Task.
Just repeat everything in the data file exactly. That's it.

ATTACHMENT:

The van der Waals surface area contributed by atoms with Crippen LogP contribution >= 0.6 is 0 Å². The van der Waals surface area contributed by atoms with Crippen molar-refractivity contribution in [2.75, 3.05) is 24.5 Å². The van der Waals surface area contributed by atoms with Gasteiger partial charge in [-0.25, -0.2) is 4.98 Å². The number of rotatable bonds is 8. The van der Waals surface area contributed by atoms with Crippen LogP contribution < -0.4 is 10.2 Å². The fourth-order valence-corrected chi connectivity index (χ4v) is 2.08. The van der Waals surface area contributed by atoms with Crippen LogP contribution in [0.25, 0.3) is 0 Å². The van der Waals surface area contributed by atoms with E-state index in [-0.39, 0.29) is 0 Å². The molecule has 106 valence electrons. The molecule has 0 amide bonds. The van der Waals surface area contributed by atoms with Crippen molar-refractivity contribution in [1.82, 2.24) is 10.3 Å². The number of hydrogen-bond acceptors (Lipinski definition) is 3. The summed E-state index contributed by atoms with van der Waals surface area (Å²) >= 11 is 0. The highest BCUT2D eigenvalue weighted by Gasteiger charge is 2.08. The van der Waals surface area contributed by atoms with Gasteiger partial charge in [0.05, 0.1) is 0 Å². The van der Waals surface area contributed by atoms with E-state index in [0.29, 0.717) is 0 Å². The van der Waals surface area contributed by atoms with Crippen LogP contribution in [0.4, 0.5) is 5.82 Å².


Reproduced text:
The van der Waals surface area contributed by atoms with Crippen LogP contribution >= 0.6 is 0 Å². The van der Waals surface area contributed by atoms with Crippen molar-refractivity contribution in [2.75, 3.05) is 24.5 Å². The van der Waals surface area contributed by atoms with Gasteiger partial charge in [-0.25, -0.2) is 4.98 Å². The number of rotatable bonds is 8. The van der Waals surface area contributed by atoms with Crippen LogP contribution < -0.4 is 10.2 Å². The fourth-order valence-corrected chi connectivity index (χ4v) is 2.08. The van der Waals surface area contributed by atoms with Crippen LogP contribution in [0.25, 0.3) is 0 Å². The van der Waals surface area contributed by atoms with E-state index in [-0.39, 0.29) is 0 Å². The molecule has 106 valence electrons. The molecule has 0 amide bonds. The van der Waals surface area contributed by atoms with Crippen molar-refractivity contribution in [1.82, 2.24) is 10.3 Å². The number of hydrogen-bond acceptors (Lipinski definition) is 3. The summed E-state index contributed by atoms with van der Waals surface area (Å²) >= 11 is 0. The highest BCUT2D eigenvalue weighted by Gasteiger charge is 2.08. The van der Waals surface area contributed by atoms with Gasteiger partial charge in [0.05, 0.1) is 0 Å². The van der Waals surface area contributed by atoms with E-state index in [0.29, 0.717) is 0 Å². The van der Waals surface area contributed by atoms with Crippen LogP contribution in [0.4, 0.5) is 5.82 Å².